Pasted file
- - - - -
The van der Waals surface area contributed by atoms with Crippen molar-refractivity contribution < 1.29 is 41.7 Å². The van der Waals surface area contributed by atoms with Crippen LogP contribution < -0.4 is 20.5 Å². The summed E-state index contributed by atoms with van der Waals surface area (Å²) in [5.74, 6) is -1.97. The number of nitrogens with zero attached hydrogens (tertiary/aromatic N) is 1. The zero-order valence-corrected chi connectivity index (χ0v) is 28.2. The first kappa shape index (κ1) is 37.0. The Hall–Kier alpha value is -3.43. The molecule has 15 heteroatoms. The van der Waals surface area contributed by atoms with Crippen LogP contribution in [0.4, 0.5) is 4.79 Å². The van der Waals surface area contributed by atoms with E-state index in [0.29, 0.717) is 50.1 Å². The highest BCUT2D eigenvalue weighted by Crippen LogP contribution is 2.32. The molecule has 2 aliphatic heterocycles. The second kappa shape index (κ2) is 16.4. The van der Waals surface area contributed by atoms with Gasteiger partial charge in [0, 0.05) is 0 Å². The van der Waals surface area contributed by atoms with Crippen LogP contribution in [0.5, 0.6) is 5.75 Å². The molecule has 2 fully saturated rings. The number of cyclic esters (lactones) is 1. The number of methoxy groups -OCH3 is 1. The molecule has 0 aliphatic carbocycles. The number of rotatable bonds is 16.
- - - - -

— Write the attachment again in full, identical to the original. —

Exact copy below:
The van der Waals surface area contributed by atoms with Crippen molar-refractivity contribution < 1.29 is 41.7 Å². The van der Waals surface area contributed by atoms with Crippen LogP contribution < -0.4 is 20.5 Å². The summed E-state index contributed by atoms with van der Waals surface area (Å²) in [5.74, 6) is -1.97. The number of nitrogens with zero attached hydrogens (tertiary/aromatic N) is 1. The zero-order valence-corrected chi connectivity index (χ0v) is 28.2. The first kappa shape index (κ1) is 37.0. The Hall–Kier alpha value is -3.43. The molecule has 15 heteroatoms. The van der Waals surface area contributed by atoms with Crippen LogP contribution in [0.4, 0.5) is 4.79 Å². The van der Waals surface area contributed by atoms with E-state index in [0.29, 0.717) is 50.1 Å². The highest BCUT2D eigenvalue weighted by Crippen LogP contribution is 2.32. The molecule has 2 aliphatic heterocycles. The second kappa shape index (κ2) is 16.4. The van der Waals surface area contributed by atoms with Gasteiger partial charge in [0, 0.05) is 0 Å². The van der Waals surface area contributed by atoms with Crippen LogP contribution in [0.5, 0.6) is 5.75 Å². The molecule has 2 fully saturated rings. The number of cyclic esters (lactones) is 1. The number of methoxy groups -OCH3 is 1. The molecule has 0 aliphatic carbocycles. The number of rotatable bonds is 16.